The photothermal conversion efficiency was detected by a sensitive thermometer. ICG, CSOSA/ICG and cRGD-CSOSA/ICG with the same ICG concentration were irradiated by a near-infrared laser at 808 nm wavelength, and the temperature of the samples was detected at the setting time point.

In vitro ROS Detection

1.3-Diphenylisobenzofuran (DPBF) is a ROS detection probe.41 The ICG, CSOSA/ICG and cRGD-CSOSA/ICG solutions were incubated with equal amounts of DPBF and irradiated by a laser. Then, a UV spectrophotometer was used to detect the reduction in the UV absorption of the samples at the maximum absorption wavelength (at 420 nm). The degree of UV absorption reduction indirectly represent the amount of ROS production.

Singlet oxygen sensor green (SOSG) is a new fluorescent probe that detects intracellular ROS generation.42 Briefly, the U87 MG cells (5×104) were seeded into culture plates. After 24 h of incubation with 5% CO2 at 37 °C, they were treated with ICG, CSOSA/ICG, cRGD-CSOSA/ICG and PBS and cultured for 8 h. The medium was then discarded and replaced with fresh α-MEM, and the cells were treated with or without NIR irradiation (2 W/cm2, 3 min). After 12 h of incubation, SOSG was added and fluorescence was observed by confocal laser scanning microscopy (CLSM) (Ix81-FV1000, Olympus Co.).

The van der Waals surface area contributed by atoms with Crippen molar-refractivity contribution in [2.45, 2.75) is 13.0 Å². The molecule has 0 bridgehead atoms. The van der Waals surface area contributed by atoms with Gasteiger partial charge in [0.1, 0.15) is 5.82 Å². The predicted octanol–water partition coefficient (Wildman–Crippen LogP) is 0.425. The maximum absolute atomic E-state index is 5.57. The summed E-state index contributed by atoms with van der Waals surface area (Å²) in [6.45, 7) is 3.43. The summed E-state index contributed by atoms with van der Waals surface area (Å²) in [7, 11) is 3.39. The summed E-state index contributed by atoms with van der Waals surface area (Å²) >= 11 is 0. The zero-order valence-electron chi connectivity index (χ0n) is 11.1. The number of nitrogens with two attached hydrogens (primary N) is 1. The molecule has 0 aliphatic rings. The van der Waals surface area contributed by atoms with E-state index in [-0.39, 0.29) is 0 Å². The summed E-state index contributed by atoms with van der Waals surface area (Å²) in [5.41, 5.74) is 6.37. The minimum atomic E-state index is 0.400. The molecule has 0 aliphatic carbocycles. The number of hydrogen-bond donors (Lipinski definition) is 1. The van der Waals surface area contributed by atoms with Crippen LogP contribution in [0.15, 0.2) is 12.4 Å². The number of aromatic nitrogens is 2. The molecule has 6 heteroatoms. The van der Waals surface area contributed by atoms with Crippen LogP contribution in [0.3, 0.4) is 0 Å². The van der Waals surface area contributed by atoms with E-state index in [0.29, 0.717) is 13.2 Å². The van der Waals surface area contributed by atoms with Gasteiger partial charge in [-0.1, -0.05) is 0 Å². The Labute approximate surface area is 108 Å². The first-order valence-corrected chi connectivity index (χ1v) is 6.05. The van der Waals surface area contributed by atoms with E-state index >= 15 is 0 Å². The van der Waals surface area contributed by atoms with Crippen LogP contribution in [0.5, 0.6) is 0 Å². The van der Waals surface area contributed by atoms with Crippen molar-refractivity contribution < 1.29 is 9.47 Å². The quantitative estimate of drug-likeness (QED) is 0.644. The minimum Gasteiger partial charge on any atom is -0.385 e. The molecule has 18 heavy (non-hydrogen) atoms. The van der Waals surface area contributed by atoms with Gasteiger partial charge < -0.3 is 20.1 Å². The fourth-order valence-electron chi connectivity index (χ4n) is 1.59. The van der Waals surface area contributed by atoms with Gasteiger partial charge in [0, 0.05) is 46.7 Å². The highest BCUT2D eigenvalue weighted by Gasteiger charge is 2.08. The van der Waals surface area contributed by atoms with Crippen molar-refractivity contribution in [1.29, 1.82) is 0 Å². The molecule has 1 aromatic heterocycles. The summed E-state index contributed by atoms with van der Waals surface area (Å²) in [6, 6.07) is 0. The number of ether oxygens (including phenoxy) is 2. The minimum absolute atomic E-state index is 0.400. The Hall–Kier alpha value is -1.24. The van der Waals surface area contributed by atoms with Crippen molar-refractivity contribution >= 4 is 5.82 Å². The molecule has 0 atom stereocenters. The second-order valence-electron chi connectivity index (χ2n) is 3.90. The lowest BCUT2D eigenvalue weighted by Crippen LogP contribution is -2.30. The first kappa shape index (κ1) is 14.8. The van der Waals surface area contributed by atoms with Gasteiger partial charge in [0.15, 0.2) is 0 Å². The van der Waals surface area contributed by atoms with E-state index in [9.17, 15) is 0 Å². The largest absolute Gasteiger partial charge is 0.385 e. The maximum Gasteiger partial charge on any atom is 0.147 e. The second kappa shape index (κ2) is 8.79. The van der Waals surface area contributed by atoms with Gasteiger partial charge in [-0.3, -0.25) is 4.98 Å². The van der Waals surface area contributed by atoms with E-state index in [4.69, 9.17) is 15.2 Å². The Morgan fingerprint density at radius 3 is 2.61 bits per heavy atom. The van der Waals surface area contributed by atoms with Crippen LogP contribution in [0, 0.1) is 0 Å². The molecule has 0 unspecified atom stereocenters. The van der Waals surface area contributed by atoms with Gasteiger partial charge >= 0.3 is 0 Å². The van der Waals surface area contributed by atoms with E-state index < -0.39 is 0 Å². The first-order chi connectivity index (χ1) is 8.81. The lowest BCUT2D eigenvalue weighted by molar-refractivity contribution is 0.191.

The Expression of Integrin αvβ3 on U87 MG Cells and HUVECs

A Western blot assay was used to determine the expression of integrin αvβ3 on the U87 MG cells and HUVECs. The U87 MG cells and HUVECs were digested by trypsin and collected. After adding the appropriate RIPA lysis solution, the samples were lysed in an ice bath for 30 min and centrifuged at 8000 rpm for 15 min at 4 °C. The supernatant was collected, and the total cell protein content was obtained by BCA assay. Lastly, the samples were heated for 10 min at 100 °C, and the expression of integrin αvβ3 was determined.